For a trio of PhD students at UC Irvine, work, pharmacology, and research run in families

Siblings who work, study and live together are siblings who stay together – at least for the three youngest of eight children in the Alhassen family.

In the vicinity of UC Irvine, Lamees (26), Wedad (25) and Sammy Alhassen (23) are known as “three siblings”. Not only do they share an apartment on campus, but they are also interested in pharmacology, the subject of each student’s doctorate.

“We come from a really big family. There are eight of us in total, and for my father, education was always very, very important to him, and that’s why we decided to do a doctorate, ”said Lamees. “We’re all about a year apart. That’s why we all went to the same high school, middle school, and college.”

Her five older siblings have careers in engineering – environment, construction, construction, and aerospace – and architecture.

Lamees, Wedad, and Sammy were taking general education classes in parallel with their high school classes prior to their bachelor’s degrees, and Wedad said the three would have worked together until Lamees graduated.

“For us it became almost like we had our own study partners,” said Wedad.

Wedad Alhassen (left) and her sister Lamees are working on a solution for injection in a laboratory at UC Irvine, where they are PhD students with brother Sammy at the new School of Pharmacy and Pharmaceutical Sciences.

(Raul Roa / employee photographer)

All three siblings got their bachelor’s degrees early from UC Riverside but completed their masters degrees from UC Irvine, UC Riverside, and UC Berkeley. Lamees, the eldest of the three siblings, said she first entered biomedical engineering because she wanted to attend medical school.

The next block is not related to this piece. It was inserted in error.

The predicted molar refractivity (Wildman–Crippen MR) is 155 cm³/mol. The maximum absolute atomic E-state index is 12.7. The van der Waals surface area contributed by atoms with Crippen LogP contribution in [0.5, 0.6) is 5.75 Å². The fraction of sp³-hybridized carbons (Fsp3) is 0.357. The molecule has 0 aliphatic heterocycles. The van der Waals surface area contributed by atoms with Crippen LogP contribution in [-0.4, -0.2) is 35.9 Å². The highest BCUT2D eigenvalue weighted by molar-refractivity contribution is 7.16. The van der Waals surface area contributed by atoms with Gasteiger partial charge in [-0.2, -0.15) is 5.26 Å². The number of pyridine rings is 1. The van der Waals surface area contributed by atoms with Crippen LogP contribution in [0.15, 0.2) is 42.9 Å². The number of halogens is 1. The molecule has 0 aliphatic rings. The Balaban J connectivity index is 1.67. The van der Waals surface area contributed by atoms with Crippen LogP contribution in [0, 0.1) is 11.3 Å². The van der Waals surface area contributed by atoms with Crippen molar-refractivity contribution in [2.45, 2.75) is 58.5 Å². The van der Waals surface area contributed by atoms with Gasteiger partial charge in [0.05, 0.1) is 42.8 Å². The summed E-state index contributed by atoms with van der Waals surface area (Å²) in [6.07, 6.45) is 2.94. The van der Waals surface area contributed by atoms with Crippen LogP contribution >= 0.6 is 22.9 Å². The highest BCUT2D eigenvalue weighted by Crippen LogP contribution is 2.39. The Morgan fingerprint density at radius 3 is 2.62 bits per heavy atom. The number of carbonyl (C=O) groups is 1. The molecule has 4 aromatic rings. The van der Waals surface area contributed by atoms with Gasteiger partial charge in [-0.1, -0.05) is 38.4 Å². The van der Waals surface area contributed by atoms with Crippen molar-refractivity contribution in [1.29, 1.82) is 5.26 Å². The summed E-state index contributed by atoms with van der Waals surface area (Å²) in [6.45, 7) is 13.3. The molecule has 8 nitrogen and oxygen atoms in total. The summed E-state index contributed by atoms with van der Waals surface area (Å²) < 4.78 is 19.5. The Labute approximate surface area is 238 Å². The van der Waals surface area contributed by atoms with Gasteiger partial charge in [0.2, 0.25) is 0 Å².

But she decided to take a year off after completing her bachelor’s thesis to do research, which she now believed to be her real passion. She met Amal Alachkar, an Associate Professor of Pharmaceutical Sciences, and Olivier Civelli, the Department of Neuropharmacology of Eric L. and Lila D. Nelson at UC Irvine.

The trio now works together in the laboratory, but pursues different research topics as doctoral projects.

Wedad said she originally wanted to do architecture because of her father, Tarif Alhassen, but changed her mind in high school. She said she always wanted to do something in science and help others and went into biomedical engineering because she was interested in the courses Lamees was taking. The two are 11 months apart.

Wedad said she saw her teaching and researching but didn’t want to interact with patients.

Wedad Alhassen, 25, prepares test samples in a laboratory at UCI where she and her two siblings are PhD students.

Wedad Alhassen prepares test samples in a UC Irvine laboratory.

(Raul Roa / employee photographer)

She and Sammy eventually helped Lamees and other researchers.

“For me, I’d always focused on bioengineering, but after I worked in this lab and started working on other projects,” Wedad said. “You can bridge the gap between bioengineering and pharmacology, and for me it was more like, ‘I want to do both at the same time with my research.'”

Sammy said all three had the same start, but that he had argued between construction and engineering. He knew he wanted to do math and was good at it, but he was also interested in biology and science. He followed his sisters’ path because he believed that his two interests came together in biomedical engineering.

“When we get home, we usually don’t [talk about research]but sometimes I’ll say, “Lamees, can we talk about this and that?” and she’s like ‘Wedad. I’m home. Let’s relax Let’s not bring the research home. ‘”

Wedad Alhassen